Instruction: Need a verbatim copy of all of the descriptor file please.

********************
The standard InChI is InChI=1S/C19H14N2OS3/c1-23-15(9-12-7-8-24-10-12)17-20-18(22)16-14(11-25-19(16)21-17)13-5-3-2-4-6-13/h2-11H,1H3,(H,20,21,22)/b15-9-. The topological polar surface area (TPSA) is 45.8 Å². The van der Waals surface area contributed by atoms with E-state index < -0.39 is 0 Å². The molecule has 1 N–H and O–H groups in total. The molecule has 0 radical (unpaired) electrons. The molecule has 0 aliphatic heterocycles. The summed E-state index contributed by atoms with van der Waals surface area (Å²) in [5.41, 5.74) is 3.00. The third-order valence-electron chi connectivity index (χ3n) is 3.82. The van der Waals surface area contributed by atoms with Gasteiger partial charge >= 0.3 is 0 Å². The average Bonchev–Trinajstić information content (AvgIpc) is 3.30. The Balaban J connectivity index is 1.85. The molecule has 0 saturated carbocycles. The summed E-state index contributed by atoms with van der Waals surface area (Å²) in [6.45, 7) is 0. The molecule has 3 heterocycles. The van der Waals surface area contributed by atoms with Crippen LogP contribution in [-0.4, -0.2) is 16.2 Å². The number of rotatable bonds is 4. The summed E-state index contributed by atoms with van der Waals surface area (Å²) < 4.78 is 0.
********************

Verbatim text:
The standard InChI is InChI=1S/C19H14N2OS3/c1-23-15(9-12-7-8-24-10-12)17-20-18(22)16-14(11-25-19(16)21-17)13-5-3-2-4-6-13/h2-11H,1H3,(H,20,21,22)/b15-9-. The topological polar surface area (TPSA) is 45.8 Å². The van der Waals surface area contributed by atoms with E-state index < -0.39 is 0 Å². The molecule has 1 N–H and O–H groups in total. The molecule has 0 radical (unpaired) electrons. The molecule has 0 aliphatic heterocycles. The summed E-state index contributed by atoms with van der Waals surface area (Å²) in [5.41, 5.74) is 3.00. The third-order valence-electron chi connectivity index (χ3n) is 3.82. The van der Waals surface area contributed by atoms with Gasteiger partial charge >= 0.3 is 0 Å². The average Bonchev–Trinajstić information content (AvgIpc) is 3.30. The Balaban J connectivity index is 1.85. The molecule has 0 saturated carbocycles. The summed E-state index contributed by atoms with van der Waals surface area (Å²) in [6.45, 7) is 0. The molecule has 3 heterocycles. The van der Waals surface area contributed by atoms with Crippen LogP contribution in [-0.4, -0.2) is 16.2 Å². The number of rotatable bonds is 4. The summed E-state index contributed by atoms with van der Waals surface area (Å²) < 4.78 is 0.